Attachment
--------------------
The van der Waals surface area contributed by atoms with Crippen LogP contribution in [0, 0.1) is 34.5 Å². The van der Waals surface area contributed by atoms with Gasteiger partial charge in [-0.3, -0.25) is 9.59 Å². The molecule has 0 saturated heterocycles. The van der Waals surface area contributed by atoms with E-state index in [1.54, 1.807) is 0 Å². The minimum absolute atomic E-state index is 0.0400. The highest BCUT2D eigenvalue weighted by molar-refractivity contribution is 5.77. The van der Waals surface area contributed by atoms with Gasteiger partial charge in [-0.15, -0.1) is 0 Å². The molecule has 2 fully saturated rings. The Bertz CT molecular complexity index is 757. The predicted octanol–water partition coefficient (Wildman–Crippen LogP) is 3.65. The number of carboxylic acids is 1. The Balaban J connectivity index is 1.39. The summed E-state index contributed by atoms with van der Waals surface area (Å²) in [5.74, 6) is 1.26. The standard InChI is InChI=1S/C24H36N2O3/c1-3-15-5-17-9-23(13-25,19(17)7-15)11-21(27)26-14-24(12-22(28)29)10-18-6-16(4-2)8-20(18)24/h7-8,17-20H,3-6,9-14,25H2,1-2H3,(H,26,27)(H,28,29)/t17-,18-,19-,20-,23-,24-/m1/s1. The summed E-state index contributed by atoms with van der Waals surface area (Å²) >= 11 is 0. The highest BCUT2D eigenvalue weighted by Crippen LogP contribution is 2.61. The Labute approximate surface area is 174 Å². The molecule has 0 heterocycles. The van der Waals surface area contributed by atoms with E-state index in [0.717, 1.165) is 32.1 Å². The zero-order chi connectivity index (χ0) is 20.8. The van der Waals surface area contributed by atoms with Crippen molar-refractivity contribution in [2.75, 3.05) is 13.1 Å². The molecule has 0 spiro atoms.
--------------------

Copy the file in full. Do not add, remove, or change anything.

The van der Waals surface area contributed by atoms with Crippen LogP contribution in [0, 0.1) is 34.5 Å². The van der Waals surface area contributed by atoms with Gasteiger partial charge in [-0.3, -0.25) is 9.59 Å². The molecule has 0 saturated heterocycles. The van der Waals surface area contributed by atoms with E-state index in [1.54, 1.807) is 0 Å². The minimum absolute atomic E-state index is 0.0400. The highest BCUT2D eigenvalue weighted by molar-refractivity contribution is 5.77. The van der Waals surface area contributed by atoms with Gasteiger partial charge in [-0.15, -0.1) is 0 Å². The molecule has 2 fully saturated rings. The Bertz CT molecular complexity index is 757. The predicted octanol–water partition coefficient (Wildman–Crippen LogP) is 3.65. The number of carboxylic acids is 1. The Balaban J connectivity index is 1.39. The summed E-state index contributed by atoms with van der Waals surface area (Å²) in [5.74, 6) is 1.26. The standard InChI is InChI=1S/C24H36N2O3/c1-3-15-5-17-9-23(13-25,19(17)7-15)11-21(27)26-14-24(12-22(28)29)10-18-6-16(4-2)8-20(18)24/h7-8,17-20H,3-6,9-14,25H2,1-2H3,(H,26,27)(H,28,29)/t17-,18-,19-,20-,23-,24-/m1/s1. The summed E-state index contributed by atoms with van der Waals surface area (Å²) >= 11 is 0. The highest BCUT2D eigenvalue weighted by Crippen LogP contribution is 2.61. The Labute approximate surface area is 174 Å². The molecule has 0 heterocycles. The van der Waals surface area contributed by atoms with E-state index in [0.717, 1.165) is 32.1 Å². The zero-order chi connectivity index (χ0) is 20.8. The van der Waals surface area contributed by atoms with Crippen molar-refractivity contribution in [2.75, 3.05) is 13.1 Å². The molecule has 0 spiro atoms.